Differential Electromagnetic Attacks on a 32-bit Microprocessor Using Software Defined Radios
IEEE Transactions on Information Forensics and Security
Side-channel analysis has been used to successfully attack many cryptographic systems. However, to improve trace quality and make collection of side-channel data easier, the attacker typically modifies the target device to add a trigger signal. This trigger implies a very powerful attacker with virtually complete control over the device. This paper describes a method to collect side-channel data using a software defined radio (SDR) in real-time without requiring a collection device trigger. A correlation-based frequency-dependent leakage mapping technique is introduced to evaluate a 32-bit microprocessor, revealing that individual key bytes leak at different frequencies. Key byte-dependent leakage is observed in both SDR collected and triggered oscilloscope-based collections (which serve to validate the SDR data). This research is the first to demonstrate effective differential attack using SDRs. Successful attacks are presented using two SDRs, including a US$20 digital television receiver with modified drivers.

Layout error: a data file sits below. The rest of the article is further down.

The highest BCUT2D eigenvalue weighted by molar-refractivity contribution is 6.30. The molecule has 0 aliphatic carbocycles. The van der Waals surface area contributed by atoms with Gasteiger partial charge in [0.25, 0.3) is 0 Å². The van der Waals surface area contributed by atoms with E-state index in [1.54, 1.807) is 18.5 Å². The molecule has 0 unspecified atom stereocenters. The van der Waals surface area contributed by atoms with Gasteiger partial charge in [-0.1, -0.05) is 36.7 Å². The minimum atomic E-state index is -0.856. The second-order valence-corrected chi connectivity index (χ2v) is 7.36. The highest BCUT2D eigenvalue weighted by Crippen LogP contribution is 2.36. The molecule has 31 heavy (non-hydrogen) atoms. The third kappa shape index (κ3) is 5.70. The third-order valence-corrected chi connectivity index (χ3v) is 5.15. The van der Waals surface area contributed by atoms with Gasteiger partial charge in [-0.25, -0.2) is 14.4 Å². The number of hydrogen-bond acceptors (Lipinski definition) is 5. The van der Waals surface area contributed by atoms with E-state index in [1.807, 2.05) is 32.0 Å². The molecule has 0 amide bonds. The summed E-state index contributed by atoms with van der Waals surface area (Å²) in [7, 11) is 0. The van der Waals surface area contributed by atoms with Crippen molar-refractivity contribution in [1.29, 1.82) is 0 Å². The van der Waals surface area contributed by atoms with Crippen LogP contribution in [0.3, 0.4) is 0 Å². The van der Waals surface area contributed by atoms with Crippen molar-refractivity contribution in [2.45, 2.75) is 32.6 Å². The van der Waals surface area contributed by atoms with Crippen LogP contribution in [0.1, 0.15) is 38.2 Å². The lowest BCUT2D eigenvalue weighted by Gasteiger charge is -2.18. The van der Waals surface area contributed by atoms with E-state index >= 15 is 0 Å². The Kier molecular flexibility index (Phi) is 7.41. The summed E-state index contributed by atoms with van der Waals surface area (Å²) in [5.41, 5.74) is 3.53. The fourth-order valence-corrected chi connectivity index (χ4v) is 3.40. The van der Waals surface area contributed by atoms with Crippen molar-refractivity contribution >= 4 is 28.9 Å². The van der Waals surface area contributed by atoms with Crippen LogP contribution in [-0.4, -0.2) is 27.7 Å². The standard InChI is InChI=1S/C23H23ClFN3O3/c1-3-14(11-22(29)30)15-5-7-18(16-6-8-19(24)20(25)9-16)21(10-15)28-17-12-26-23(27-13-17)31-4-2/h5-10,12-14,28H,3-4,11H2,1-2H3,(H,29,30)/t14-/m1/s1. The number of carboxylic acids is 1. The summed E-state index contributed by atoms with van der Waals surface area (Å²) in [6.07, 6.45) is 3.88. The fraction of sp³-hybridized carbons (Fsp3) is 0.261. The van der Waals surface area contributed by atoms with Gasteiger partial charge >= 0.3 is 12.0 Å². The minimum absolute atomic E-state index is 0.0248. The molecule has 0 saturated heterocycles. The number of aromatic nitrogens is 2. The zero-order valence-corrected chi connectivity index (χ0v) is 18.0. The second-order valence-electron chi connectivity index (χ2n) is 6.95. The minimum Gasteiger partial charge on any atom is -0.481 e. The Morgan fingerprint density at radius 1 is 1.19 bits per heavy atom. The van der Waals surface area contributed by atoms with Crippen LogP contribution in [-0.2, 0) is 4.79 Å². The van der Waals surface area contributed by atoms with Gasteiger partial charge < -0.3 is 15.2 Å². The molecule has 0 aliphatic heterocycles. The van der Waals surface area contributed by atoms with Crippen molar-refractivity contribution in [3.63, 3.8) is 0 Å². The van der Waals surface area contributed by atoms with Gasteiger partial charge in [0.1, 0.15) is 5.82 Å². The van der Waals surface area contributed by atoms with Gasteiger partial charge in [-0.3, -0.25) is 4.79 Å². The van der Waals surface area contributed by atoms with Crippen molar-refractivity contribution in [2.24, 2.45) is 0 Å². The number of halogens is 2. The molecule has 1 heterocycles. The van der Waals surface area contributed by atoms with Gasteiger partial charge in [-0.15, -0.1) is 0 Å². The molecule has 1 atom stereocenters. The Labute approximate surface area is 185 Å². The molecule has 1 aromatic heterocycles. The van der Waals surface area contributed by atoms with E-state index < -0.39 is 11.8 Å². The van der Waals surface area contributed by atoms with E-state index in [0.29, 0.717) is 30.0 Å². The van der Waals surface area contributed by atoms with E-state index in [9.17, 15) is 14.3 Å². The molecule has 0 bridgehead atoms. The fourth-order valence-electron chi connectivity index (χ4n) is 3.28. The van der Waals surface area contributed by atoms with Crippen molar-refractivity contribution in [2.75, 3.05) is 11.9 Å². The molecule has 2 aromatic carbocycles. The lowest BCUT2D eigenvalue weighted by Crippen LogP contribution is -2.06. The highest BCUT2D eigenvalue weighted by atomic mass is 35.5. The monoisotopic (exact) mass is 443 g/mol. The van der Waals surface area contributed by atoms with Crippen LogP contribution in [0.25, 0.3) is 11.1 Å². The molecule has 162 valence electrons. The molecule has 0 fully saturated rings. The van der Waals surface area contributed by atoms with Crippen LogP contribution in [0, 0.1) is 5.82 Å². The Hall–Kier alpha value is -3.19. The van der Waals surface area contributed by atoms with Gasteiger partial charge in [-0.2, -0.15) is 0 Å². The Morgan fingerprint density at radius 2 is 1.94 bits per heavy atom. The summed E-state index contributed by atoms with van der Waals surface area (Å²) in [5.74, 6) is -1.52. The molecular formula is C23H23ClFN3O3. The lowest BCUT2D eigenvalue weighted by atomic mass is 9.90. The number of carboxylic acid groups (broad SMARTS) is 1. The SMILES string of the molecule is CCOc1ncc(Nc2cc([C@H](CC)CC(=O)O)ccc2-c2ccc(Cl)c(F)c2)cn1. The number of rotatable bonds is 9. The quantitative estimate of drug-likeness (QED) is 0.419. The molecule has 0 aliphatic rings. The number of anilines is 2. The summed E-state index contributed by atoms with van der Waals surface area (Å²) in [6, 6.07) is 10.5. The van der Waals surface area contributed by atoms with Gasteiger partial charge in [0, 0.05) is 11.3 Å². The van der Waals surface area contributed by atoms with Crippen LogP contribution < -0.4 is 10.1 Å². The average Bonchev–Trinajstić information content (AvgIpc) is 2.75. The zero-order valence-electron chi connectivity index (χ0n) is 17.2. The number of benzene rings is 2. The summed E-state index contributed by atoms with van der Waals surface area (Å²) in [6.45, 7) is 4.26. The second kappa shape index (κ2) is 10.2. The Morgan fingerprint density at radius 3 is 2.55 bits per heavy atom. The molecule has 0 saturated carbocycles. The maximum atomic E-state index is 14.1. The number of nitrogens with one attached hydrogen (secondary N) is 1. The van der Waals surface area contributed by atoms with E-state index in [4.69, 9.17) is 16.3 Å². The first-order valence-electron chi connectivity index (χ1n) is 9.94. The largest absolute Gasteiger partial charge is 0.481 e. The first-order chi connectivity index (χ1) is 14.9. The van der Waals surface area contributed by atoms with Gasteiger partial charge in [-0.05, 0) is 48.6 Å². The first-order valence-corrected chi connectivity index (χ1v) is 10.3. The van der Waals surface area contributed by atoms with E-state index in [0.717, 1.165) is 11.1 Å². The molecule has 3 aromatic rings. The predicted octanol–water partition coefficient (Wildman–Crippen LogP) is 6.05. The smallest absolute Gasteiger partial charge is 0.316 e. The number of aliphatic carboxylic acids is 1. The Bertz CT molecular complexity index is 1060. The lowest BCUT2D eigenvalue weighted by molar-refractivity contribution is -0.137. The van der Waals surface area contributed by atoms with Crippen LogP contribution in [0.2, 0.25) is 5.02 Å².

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Institute of Electrical and Electronics Engineers
Montminy, David P.; Baldwin, Rusty O.; Temple, Michael A.; and Oxley, Mark E., "Differential Electromagnetic Attacks on a 32-bit Microprocessor Using Software Defined Radios" (2013). Computer Science Faculty Publications. 107.